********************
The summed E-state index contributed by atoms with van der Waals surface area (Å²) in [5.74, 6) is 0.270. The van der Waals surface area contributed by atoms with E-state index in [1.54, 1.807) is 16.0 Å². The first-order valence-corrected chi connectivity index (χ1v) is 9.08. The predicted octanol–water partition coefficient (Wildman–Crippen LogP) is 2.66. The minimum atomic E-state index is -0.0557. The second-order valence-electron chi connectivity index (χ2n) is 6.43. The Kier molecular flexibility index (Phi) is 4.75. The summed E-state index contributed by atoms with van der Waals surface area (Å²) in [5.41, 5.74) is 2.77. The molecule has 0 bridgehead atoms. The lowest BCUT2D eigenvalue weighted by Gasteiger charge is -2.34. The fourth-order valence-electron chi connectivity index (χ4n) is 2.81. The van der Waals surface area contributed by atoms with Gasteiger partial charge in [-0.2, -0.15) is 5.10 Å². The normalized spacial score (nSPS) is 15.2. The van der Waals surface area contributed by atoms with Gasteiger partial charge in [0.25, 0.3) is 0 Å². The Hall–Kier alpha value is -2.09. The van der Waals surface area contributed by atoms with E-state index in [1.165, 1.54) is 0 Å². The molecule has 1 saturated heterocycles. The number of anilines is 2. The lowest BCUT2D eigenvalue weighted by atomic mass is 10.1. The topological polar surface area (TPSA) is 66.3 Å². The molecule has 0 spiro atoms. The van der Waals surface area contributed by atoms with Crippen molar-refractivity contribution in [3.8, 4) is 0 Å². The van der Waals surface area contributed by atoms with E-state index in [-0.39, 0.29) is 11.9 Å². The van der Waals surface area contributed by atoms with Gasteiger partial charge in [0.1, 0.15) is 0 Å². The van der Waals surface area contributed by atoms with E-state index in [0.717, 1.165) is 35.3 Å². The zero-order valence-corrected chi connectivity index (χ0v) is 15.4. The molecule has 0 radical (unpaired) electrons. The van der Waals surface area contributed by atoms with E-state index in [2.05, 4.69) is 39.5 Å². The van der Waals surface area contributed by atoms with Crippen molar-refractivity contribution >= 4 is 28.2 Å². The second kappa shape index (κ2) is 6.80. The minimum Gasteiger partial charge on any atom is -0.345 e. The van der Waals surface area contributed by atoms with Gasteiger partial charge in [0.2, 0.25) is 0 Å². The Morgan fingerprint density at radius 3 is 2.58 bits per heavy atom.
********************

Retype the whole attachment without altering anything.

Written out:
The summed E-state index contributed by atoms with van der Waals surface area (Å²) in [5.74, 6) is 0.270. The van der Waals surface area contributed by atoms with E-state index in [1.54, 1.807) is 16.0 Å². The first-order valence-corrected chi connectivity index (χ1v) is 9.08. The predicted octanol–water partition coefficient (Wildman–Crippen LogP) is 2.66. The minimum atomic E-state index is -0.0557. The second-order valence-electron chi connectivity index (χ2n) is 6.43. The Kier molecular flexibility index (Phi) is 4.75. The summed E-state index contributed by atoms with van der Waals surface area (Å²) in [5.41, 5.74) is 2.77. The molecule has 0 bridgehead atoms. The lowest BCUT2D eigenvalue weighted by Gasteiger charge is -2.34. The fourth-order valence-electron chi connectivity index (χ4n) is 2.81. The van der Waals surface area contributed by atoms with Gasteiger partial charge in [-0.2, -0.15) is 5.10 Å². The normalized spacial score (nSPS) is 15.2. The van der Waals surface area contributed by atoms with Gasteiger partial charge in [0.25, 0.3) is 0 Å². The Hall–Kier alpha value is -2.09. The van der Waals surface area contributed by atoms with E-state index in [1.165, 1.54) is 0 Å². The molecule has 1 saturated heterocycles. The number of anilines is 2. The lowest BCUT2D eigenvalue weighted by atomic mass is 10.1. The topological polar surface area (TPSA) is 66.3 Å². The molecule has 0 spiro atoms. The van der Waals surface area contributed by atoms with Crippen molar-refractivity contribution in [3.8, 4) is 0 Å². The van der Waals surface area contributed by atoms with E-state index in [-0.39, 0.29) is 11.9 Å². The van der Waals surface area contributed by atoms with Gasteiger partial charge in [0.1, 0.15) is 0 Å². The van der Waals surface area contributed by atoms with E-state index in [0.717, 1.165) is 35.3 Å². The zero-order valence-corrected chi connectivity index (χ0v) is 15.4. The molecule has 0 radical (unpaired) electrons. The van der Waals surface area contributed by atoms with E-state index in [2.05, 4.69) is 39.5 Å². The van der Waals surface area contributed by atoms with Crippen molar-refractivity contribution >= 4 is 28.2 Å². The second kappa shape index (κ2) is 6.80. The minimum Gasteiger partial charge on any atom is -0.345 e. The van der Waals surface area contributed by atoms with Gasteiger partial charge in [0.2, 0.25) is 0 Å². The Morgan fingerprint density at radius 3 is 2.58 bits per heavy atom.